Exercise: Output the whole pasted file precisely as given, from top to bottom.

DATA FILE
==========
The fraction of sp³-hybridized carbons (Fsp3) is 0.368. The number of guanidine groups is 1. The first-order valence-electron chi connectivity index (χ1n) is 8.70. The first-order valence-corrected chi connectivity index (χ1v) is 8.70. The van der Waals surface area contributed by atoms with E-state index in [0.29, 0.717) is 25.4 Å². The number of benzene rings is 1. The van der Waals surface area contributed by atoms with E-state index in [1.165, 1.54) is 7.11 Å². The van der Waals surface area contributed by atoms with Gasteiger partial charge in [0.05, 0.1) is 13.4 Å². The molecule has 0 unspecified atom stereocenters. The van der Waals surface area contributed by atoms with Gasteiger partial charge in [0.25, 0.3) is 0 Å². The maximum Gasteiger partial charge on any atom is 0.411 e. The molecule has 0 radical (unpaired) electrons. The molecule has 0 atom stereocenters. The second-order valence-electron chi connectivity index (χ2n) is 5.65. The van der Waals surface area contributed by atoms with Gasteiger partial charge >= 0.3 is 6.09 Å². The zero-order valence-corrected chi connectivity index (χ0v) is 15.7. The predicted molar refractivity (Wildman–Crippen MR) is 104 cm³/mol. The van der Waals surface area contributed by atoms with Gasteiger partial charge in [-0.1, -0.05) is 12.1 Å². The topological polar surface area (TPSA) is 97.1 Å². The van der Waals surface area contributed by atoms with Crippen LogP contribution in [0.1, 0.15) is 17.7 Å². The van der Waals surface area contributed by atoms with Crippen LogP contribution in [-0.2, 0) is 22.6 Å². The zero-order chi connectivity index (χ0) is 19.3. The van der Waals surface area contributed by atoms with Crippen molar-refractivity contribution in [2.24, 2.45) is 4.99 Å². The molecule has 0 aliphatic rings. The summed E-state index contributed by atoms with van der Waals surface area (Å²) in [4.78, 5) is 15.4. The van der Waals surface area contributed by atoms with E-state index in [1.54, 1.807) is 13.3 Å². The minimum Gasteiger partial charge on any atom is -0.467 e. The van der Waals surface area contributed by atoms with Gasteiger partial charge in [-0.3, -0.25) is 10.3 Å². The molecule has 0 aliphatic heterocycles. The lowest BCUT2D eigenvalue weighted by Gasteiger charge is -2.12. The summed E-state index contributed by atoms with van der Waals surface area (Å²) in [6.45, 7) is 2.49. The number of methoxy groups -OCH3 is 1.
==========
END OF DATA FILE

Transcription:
The fraction of sp³-hybridized carbons (Fsp3) is 0.368. The number of guanidine groups is 1. The first-order valence-electron chi connectivity index (χ1n) is 8.70. The first-order valence-corrected chi connectivity index (χ1v) is 8.70. The van der Waals surface area contributed by atoms with E-state index in [0.29, 0.717) is 25.4 Å². The number of benzene rings is 1. The van der Waals surface area contributed by atoms with E-state index in [1.165, 1.54) is 7.11 Å². The van der Waals surface area contributed by atoms with Gasteiger partial charge in [0.05, 0.1) is 13.4 Å². The molecule has 0 unspecified atom stereocenters. The van der Waals surface area contributed by atoms with Gasteiger partial charge in [0.25, 0.3) is 0 Å². The maximum Gasteiger partial charge on any atom is 0.411 e. The molecule has 0 radical (unpaired) electrons. The molecule has 0 atom stereocenters. The second-order valence-electron chi connectivity index (χ2n) is 5.65. The van der Waals surface area contributed by atoms with Gasteiger partial charge >= 0.3 is 6.09 Å². The zero-order valence-corrected chi connectivity index (χ0v) is 15.7. The predicted molar refractivity (Wildman–Crippen MR) is 104 cm³/mol. The van der Waals surface area contributed by atoms with Gasteiger partial charge in [-0.1, -0.05) is 12.1 Å². The topological polar surface area (TPSA) is 97.1 Å². The van der Waals surface area contributed by atoms with Crippen LogP contribution in [0.1, 0.15) is 17.7 Å². The van der Waals surface area contributed by atoms with Crippen LogP contribution in [-0.2, 0) is 22.6 Å². The zero-order chi connectivity index (χ0) is 19.3. The van der Waals surface area contributed by atoms with Crippen molar-refractivity contribution in [2.24, 2.45) is 4.99 Å². The molecule has 0 aliphatic rings. The summed E-state index contributed by atoms with van der Waals surface area (Å²) in [4.78, 5) is 15.4. The van der Waals surface area contributed by atoms with E-state index in [1.54, 1.807) is 13.3 Å². The minimum Gasteiger partial charge on any atom is -0.467 e. The van der Waals surface area contributed by atoms with Gasteiger partial charge in [-0.3, -0.25) is 10.3 Å². The molecule has 0 aliphatic heterocycles. The lowest BCUT2D eigenvalue weighted by Gasteiger charge is -2.12. The summed E-state index contributed by atoms with van der Waals surface area (Å²) in [6.45, 7) is 2.49. The number of methoxy groups -OCH3 is 1.